A frequent occurrence during the treatment of breast tumors that originally respond to hormonal therapy with antiestrogens is the outgrowth of resistant populations of cells having a more aggressive malignant phenotype. Two approaches will be used to investigate the genetic mechanisms underlying this form of breast tumor progression. The first approach uses cDNA libraries constructed in a novel Epstein-Barr virus-based shuttle vector to transfect and efficiently retrieve cDNAs whose vector-driven expression can confer a hormoneindependent phenotype to cells that are originally hormone-dependent. This is a new approach to finding which of the many genes that are differentially-regulated in hormone-responsive and hormone-independent cells or which of the many genes that are induced by estrogen treatment are the key regulatory genes that are responsible for the promotion of cellular growth. Preliminary results Indicate that this approach is indeed capable of finding a regulatory gene involved in growth factor secretion. This result will be confirmed and the expression vector will be refined in a manner that will allow its efficient use in in vitro and in vivo selections schemes aimed at isolating genes responsible for the hormoneindependent growth of breast cancer cells. The second approach is based on the hypothesis that estrogen-independence results from the acquisition of the ability to constitutively produce growth factors that are normally induced by circulating estrogens in estrogen-dependent tumors. These growth factors can have an autocrine and/or paracrine function in stimulating tumor growth. A newly identified member of the fibroblast growth factor family found in the conditioned medium of an estrogen-independent cell line will be purified and molecularly cloned. The biological relevance of production of this growth factor will be assessed by examining the range and extent of expression of the gene in hormonedependent and hormone-independent breast cancer cell lines and primary tumor tissues. Through transfection studies, it will be determined whether constitutive expression of the gene in a hormone-responsive cell line can confer estrogen-independence either in vitro or in vivo.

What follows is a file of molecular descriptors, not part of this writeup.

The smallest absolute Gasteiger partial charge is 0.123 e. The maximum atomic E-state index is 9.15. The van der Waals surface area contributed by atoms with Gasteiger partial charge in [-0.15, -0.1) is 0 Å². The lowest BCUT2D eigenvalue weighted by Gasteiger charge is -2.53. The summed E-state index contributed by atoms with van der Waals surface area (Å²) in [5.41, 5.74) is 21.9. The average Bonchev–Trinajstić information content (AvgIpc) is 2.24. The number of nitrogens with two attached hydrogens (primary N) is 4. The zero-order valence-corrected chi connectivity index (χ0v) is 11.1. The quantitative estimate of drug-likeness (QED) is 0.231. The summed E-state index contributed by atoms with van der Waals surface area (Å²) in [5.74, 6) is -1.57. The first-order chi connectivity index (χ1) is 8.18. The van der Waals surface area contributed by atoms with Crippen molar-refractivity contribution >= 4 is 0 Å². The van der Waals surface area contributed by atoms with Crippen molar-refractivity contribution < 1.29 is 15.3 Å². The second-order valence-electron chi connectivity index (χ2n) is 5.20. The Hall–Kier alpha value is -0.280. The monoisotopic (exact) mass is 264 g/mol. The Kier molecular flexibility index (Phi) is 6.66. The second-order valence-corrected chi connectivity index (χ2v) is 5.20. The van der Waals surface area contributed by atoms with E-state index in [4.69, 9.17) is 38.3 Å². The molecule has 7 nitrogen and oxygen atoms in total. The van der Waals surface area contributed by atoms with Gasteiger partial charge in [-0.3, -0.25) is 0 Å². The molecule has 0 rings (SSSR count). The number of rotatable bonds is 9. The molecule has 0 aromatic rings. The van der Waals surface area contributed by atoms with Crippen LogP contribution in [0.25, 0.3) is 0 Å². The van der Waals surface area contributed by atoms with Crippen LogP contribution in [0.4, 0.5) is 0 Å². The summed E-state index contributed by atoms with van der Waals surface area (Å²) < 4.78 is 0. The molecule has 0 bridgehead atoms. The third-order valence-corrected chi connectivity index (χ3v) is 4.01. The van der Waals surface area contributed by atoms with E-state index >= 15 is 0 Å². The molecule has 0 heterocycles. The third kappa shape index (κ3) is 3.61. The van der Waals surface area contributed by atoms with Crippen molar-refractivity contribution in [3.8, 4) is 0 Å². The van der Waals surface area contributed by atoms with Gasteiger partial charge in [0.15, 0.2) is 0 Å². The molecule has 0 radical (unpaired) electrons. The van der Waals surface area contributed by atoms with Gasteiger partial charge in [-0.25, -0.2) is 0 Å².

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National Cancer Institute (NCI)
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Pathology B Study Section (PTHB)
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Georgetown University
Schools of Dentistry
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Khattar, Vinayak; Thottassery, Jaideep V (2013) Cks1: Structure, Emerging Roles and Implications in Multiple Cancers. J Cancer Ther 4:1341-1354
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